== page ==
Fishing trip: 'harassment' charges in rapist search
Grad student Steven Turner thought he'd seen the last of the Charlottesville police. Last summer, while trying to solve the area's serial rapist case, police stopped him while he was riding a bike in his UVA-area neighborhood.
They asked him for a DNA sample. Turner declined, and wrote about the experience in an August 21, 2003, Hook essay, "My crime: 'You fit the description.'"
Last week, the police knocked on his door, cotton swabs in hand, and again asked him to provide DNA through a mouth swab called a "buccal." The encounter has left Turner shaken and has reopened charges of racial profiling. In its quest to find the man who's linked to at least six assaults and is a suspect in a dozen more, some wonder whether the CPD has overstepped its bounds.
"I'm very disappointed in the tactics," says Rick Turner, dean of UVA's Office of African-American Affairs. "When someone knocks on your door, it goes beyond profiling and borders on harassment."
Police Chief Tim Longo says he's taking the profiling allegations seriously. "I don't want the sense in the community we're overstepping our legal authority," says Longo. "This is a serious case, and we're trying to do the right thing, but if we've gone too far, we need to know that."
To date, Longo says, police have taken DNA samples from 570 African-American men. Longo met with Charlottesville's city and commonwealth's attorneys March 23 to go over criteria for contacts with people whose names are on the so-called "hit list" of suspects.
"I thought they were just fishing," says outraged grad student Turner, who wonders whether, if the rapist were a white male, 570 white Charlottesvillians would have been asked for a buccal. (He cites one simple reason he shouldn't be bothered again. The serial rapes date back to 1997; he's lived here only for a year and a half.)
The swabs don't stop at the city limits. "I live in Richmond," says Steven Sykes, who worked with one of the rape victims back in 1997. "I don't go to Charlottesville."
Sykes agreed to be swabbed because of the stress, and, he says, because he was afraid if he didn't cooperate, police would get a search warrant. "What choice do you have?" he asks.
"One has no legal obligation to give police DNA," declares attorney Deborah Wyatt, who notes that the Supreme Court is considering a case on whether one has to give even a name to police.
"What police don't want to acknowledge is how intimidating it is to be stopped by police, especially for African-American males," says Wyatt. "It shakes you up."
She says police are pursuing buccal swabs because they lack probable cause to obtain search warrants.
Longo vows to reexamine the protocol police used to put names on the suspect list. "Every once and awhile, you need to step back and assess," he says.
And if a suspect says no, does that make him even more suspicious?
"It would depend on why he's on the list," says Longo. For instance, an anonymous call would probably be given less credence than 10 calls about a potential suspect.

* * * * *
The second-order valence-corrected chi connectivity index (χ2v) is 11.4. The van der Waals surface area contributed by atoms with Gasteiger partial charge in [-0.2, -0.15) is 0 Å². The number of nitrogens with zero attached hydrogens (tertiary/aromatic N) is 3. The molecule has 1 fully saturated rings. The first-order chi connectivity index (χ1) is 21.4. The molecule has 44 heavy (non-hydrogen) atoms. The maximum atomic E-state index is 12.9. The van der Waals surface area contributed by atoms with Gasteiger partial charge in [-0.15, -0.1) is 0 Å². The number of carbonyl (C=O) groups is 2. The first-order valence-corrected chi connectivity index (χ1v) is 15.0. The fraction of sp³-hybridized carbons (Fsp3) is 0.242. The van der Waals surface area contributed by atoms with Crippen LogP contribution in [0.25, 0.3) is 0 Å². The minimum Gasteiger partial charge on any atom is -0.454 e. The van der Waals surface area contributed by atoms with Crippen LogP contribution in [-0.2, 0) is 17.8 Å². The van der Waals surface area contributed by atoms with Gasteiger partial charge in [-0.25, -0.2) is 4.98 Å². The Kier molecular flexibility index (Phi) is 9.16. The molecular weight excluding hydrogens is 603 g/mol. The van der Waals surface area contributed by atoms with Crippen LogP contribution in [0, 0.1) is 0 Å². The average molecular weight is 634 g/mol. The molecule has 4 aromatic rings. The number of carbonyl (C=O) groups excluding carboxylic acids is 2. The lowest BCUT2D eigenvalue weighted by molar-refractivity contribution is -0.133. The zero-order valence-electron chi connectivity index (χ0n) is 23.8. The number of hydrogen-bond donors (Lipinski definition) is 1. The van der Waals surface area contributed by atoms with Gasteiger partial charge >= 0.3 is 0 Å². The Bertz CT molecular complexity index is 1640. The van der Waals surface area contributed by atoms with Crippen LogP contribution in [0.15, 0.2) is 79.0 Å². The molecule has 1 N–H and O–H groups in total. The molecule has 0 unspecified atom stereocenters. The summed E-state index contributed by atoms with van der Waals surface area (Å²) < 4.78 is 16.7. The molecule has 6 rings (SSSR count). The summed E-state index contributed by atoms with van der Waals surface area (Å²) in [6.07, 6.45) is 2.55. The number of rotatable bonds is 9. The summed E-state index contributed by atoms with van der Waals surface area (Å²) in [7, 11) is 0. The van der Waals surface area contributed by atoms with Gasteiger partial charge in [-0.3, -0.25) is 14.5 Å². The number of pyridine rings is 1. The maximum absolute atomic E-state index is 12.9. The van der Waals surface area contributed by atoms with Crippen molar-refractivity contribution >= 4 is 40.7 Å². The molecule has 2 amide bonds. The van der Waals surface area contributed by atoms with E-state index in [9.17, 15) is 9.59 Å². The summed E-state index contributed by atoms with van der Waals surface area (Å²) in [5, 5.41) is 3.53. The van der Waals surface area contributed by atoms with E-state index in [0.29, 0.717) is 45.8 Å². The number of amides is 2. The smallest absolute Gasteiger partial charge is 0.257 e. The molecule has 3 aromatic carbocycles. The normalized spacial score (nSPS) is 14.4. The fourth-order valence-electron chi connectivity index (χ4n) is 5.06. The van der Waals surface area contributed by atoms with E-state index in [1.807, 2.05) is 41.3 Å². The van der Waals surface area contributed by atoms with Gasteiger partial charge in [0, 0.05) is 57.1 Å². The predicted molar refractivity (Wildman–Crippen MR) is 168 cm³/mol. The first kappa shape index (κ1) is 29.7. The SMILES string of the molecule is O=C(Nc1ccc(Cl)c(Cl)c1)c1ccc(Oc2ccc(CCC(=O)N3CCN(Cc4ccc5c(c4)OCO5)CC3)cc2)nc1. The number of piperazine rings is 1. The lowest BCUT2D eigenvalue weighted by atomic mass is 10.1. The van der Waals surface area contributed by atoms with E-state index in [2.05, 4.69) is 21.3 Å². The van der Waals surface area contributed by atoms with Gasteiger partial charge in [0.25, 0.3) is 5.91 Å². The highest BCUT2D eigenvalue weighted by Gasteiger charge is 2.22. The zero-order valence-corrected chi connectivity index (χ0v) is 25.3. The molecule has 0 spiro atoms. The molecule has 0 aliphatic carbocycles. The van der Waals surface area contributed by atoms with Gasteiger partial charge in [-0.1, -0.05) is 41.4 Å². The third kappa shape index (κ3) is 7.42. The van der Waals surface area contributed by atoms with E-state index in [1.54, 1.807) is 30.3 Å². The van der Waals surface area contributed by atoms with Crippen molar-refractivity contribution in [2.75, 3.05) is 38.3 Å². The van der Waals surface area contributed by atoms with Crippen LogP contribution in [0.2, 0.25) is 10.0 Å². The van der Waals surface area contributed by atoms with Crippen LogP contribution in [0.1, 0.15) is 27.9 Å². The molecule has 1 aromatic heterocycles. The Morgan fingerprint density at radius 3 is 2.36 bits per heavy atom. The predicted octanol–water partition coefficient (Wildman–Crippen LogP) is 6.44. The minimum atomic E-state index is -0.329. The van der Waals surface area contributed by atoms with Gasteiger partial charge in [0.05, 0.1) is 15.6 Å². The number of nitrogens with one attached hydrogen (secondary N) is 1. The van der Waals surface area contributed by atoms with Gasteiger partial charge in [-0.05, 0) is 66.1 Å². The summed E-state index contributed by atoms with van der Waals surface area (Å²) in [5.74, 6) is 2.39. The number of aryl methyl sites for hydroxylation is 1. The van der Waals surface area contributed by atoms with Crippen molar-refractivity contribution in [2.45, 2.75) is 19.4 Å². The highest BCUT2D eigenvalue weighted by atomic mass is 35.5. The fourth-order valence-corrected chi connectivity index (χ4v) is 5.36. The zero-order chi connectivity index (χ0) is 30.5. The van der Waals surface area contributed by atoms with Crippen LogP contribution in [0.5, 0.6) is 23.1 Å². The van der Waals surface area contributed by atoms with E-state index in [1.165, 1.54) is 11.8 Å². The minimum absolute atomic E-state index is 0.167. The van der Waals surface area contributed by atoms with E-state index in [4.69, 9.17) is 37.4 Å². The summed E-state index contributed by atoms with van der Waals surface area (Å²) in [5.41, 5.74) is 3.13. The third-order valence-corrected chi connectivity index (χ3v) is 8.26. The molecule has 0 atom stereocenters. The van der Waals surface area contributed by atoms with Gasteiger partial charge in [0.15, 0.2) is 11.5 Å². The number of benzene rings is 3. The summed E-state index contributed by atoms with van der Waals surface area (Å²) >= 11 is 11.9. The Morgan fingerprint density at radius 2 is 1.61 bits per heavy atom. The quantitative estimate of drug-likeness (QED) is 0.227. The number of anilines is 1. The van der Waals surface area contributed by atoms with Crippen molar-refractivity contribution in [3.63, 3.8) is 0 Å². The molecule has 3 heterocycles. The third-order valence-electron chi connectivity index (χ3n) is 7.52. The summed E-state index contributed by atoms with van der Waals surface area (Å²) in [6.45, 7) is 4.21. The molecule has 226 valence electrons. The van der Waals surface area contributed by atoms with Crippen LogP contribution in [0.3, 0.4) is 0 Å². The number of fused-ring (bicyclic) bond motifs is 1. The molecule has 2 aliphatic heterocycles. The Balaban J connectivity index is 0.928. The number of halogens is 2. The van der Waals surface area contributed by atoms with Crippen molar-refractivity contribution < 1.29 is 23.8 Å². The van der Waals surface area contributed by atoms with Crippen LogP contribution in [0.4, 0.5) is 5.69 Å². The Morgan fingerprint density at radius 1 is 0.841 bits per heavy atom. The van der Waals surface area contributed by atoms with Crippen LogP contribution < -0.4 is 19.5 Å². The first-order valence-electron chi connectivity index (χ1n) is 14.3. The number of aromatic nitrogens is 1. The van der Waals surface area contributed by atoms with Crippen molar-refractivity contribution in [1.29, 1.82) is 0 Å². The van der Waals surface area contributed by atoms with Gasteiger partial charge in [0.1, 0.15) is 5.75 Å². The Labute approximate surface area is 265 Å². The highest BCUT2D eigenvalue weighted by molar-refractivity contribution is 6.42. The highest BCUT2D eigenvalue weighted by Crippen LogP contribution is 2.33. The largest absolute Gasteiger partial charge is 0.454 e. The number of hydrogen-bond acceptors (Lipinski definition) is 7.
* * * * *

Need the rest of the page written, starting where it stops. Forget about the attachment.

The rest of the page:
"You have a right to say no," Longo says. One of the things he discussed with attorneys March 23 is whether a refusal to give DNA could be considered a sufficient criterion to make a second request by police reasonable and where harassment begins.
Commonwealth's Attorney Dave Chapman says two requests for swabs are reasonable. "There's widespread agreement that after the second refusal, you've now been put on notice it's unwanted contact and offensive to that person," he says.
As for whether a refusal heightens suspicion, Chapman says that depends on other factors, such as height, weight, or age range.
"This is a difficult and controversial law enforcement arena," he says. "Police have to balance the need and public expectation they'll take proactive steps to solve this crime but they can't do just anything to solve it."
Meanwhile, Longo still has a brutal serial rapist to find, and a $20,000 reward hasn't produced the culprit. Though there haven't been any attacks since November 2002, Longo says he has no reason to believe the attacker has left the area.
"On a national level, people know he's out there, and we haven't heard his M.O. has turned up anywhere else," says the Chief. "That's why we're not letting our guard down."
And, he says, "I believe the community wants us to do everything legally and professionally to find this guy."
Longo offered to meet with Steven Turner, but Turner says he isn't inclined to take up the offer right now. "My contact with the Charlottesville police has not been positive," he says, adding that he's trying to focus on his dissertation proposal.
At the Curry School of Education, Turner's dean, David Breneman, calls Turner's treatment "highly questionable and invasive."
And at a time when UVA is working to increase numbers of black students and faculty, he's concerned about a community where 570 black men have been asked for DNA samples.
"If you were a potential African-American faculty member thinking of coming here, and you picked up a copy of this article, you'd have to wonder what sort of community you were coming to," he says. "This doesn't put a good face on Charlottesville."
The experience has been an eye-opener for Turner, who admits he's never looked at race issues critically before. And in a way, he says, "It's almost a positive thing that we sit down and talk about it."
Nonetheless, says Turner, "I don't want police to knock on my door again."
Just say no: Steven Turner turned down a second request to give DNA when police came to his house.
PHOTO BY JEN FARIELLO